"The pilot won’t let you on the plane if you're not dressed for survival": This Toronto doctor travelled to Northern Ontario to vaccinate people in fly-in Indigenous reserves

Suzanne Shoush, a long-time family physician at St. Michael’s Hospital, was selected to take part in Ornge’s Operation Remote Immunity initiative, joining staff and physicians to vaccinate members of 31 First Nations communities in Northern Ontario. Here’s what the experience was like.

The Hollow

This two-season Netflix series from the Vancouver-based Slap Happy Cartoons animation studio kicks off with three teen characters waking up in a bunker with no memories, and no exit. The Hollow is a fast-paced adventure mystery revolves around the teens, Mira, Kai and Adam (all voiced by Canadian actors), facing obstacles like mutant wolves and witches, while unravelling the questions they have about who they are, how they got there, and if they know one another.

The art of fire: reviving the Indigenous craft of cultural burning

Indigenous Peoples have managed their lands with fire since time immemorial. But colonizers criminalized the practice, leading to a loss of culture and an increase in the risk of wildfires. Now, a small but mighty group of people is revitalizing the craft Yunesit’in Chief Russell Myers Ross stands in a clearing surrounded by seared pine trees in Tsilhqot’in territory in central B.C. on a crisp, sunny spring day.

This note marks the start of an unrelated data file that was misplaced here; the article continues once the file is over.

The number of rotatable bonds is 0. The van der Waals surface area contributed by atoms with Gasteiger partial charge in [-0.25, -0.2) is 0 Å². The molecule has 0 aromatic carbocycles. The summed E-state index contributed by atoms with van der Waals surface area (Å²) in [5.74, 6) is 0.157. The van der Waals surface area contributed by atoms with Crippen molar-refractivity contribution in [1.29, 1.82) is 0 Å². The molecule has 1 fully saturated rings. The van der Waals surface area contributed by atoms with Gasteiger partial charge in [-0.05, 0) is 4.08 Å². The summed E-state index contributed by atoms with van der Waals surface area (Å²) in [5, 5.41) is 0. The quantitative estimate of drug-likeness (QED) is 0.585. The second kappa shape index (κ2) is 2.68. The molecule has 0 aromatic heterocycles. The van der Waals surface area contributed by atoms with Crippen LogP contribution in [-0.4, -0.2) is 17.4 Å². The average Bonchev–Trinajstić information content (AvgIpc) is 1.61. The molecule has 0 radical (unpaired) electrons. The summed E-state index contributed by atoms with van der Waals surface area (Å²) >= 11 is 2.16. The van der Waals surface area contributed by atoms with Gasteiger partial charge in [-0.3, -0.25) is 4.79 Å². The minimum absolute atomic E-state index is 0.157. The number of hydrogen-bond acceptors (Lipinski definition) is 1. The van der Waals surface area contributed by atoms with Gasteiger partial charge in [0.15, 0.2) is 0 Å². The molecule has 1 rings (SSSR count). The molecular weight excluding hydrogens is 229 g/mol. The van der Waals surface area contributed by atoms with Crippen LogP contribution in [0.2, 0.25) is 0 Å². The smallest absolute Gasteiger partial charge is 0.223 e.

Michelle Latimer Puts Indigenous Stories Front and Centre at TIFF 2020

Métis-Algonquin director Michelle Latimer has two projects premiering at the 2020 Toronto International Film Festival: the CBC television series Trickster and documentary Inconvenient Indian. While the series and film are each based on books – Trickster is a riff on the gripping Eden Robinson book Son of a Trickster and the doc is born from Thomas King’s The Inconvenient Indian – the two separate projects evolved into a kind of a call and a response of each other.

Christian Allaire Is a New Kind of Vogue Editor

Christian Allaire is rewriting the rules of fashion journalism. Allaire, who is Ojibway, is the fashion and style writer at Vogue. When his first Indigenous-focused fashion article for the venerable fashion title, “How 6 Indigenous Designers Are Using Fashion to Reclaim Their Future” went live, Indigenous people sent him a over a hundred tweets, DMs and comments. “It opened the floodgates. I started receiving a ton of pitches and started being introduced to so many great new artists and designe

Indigenous Artists Are Creating Boundary-Pushing Pieces That Inspire Strength and Healing

While Mainstream media has been slow to hear this appeal, a tide of Indigenous female artists are responding by smashing stereotypes and taking ownership of their own sexuality in their work. Crafting provocative pieces – from beaded BDSM masks to burlesque performances centred around residential schools – these creatives are striving to make space for positive representations of our bodies and sensuality by producing art that can help heal both the viewer and the maker.
Load More Articles
Close